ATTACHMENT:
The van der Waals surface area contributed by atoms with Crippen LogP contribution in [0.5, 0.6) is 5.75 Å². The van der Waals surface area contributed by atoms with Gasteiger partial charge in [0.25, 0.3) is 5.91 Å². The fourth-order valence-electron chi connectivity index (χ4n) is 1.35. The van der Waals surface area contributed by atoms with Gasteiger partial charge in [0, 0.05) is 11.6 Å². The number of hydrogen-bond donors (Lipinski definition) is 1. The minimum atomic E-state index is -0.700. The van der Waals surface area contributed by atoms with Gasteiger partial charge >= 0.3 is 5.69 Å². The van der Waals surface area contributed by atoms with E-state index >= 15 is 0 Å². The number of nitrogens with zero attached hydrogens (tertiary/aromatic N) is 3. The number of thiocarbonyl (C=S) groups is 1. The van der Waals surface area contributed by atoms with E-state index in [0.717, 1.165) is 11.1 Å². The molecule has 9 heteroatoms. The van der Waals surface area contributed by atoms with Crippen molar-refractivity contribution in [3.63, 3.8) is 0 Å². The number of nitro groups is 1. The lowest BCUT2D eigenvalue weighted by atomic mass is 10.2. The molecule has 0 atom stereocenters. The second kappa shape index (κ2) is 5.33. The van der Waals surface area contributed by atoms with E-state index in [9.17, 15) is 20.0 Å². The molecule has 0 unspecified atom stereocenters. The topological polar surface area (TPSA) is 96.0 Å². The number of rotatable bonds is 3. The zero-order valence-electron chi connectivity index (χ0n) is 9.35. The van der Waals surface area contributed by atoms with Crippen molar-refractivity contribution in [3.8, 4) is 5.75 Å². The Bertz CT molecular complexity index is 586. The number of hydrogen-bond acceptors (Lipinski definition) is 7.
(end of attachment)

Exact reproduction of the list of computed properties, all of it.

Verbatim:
The van der Waals surface area contributed by atoms with Crippen LogP contribution in [0.5, 0.6) is 5.75 Å². The van der Waals surface area contributed by atoms with Gasteiger partial charge in [0.25, 0.3) is 5.91 Å². The fourth-order valence-electron chi connectivity index (χ4n) is 1.35. The van der Waals surface area contributed by atoms with Gasteiger partial charge in [0, 0.05) is 11.6 Å². The number of hydrogen-bond donors (Lipinski definition) is 1. The minimum atomic E-state index is -0.700. The van der Waals surface area contributed by atoms with Gasteiger partial charge >= 0.3 is 5.69 Å². The van der Waals surface area contributed by atoms with E-state index >= 15 is 0 Å². The number of nitrogens with zero attached hydrogens (tertiary/aromatic N) is 3. The number of thiocarbonyl (C=S) groups is 1. The van der Waals surface area contributed by atoms with E-state index in [0.717, 1.165) is 11.1 Å². The molecule has 9 heteroatoms. The van der Waals surface area contributed by atoms with Crippen molar-refractivity contribution in [3.63, 3.8) is 0 Å². The number of nitro groups is 1. The lowest BCUT2D eigenvalue weighted by atomic mass is 10.2. The molecule has 0 atom stereocenters. The second kappa shape index (κ2) is 5.33. The van der Waals surface area contributed by atoms with E-state index in [9.17, 15) is 20.0 Å². The molecule has 0 unspecified atom stereocenters. The topological polar surface area (TPSA) is 96.0 Å². The number of rotatable bonds is 3. The zero-order valence-electron chi connectivity index (χ0n) is 9.35. The van der Waals surface area contributed by atoms with Crippen molar-refractivity contribution in [3.8, 4) is 5.75 Å². The Bertz CT molecular complexity index is 586. The number of hydrogen-bond acceptors (Lipinski definition) is 7.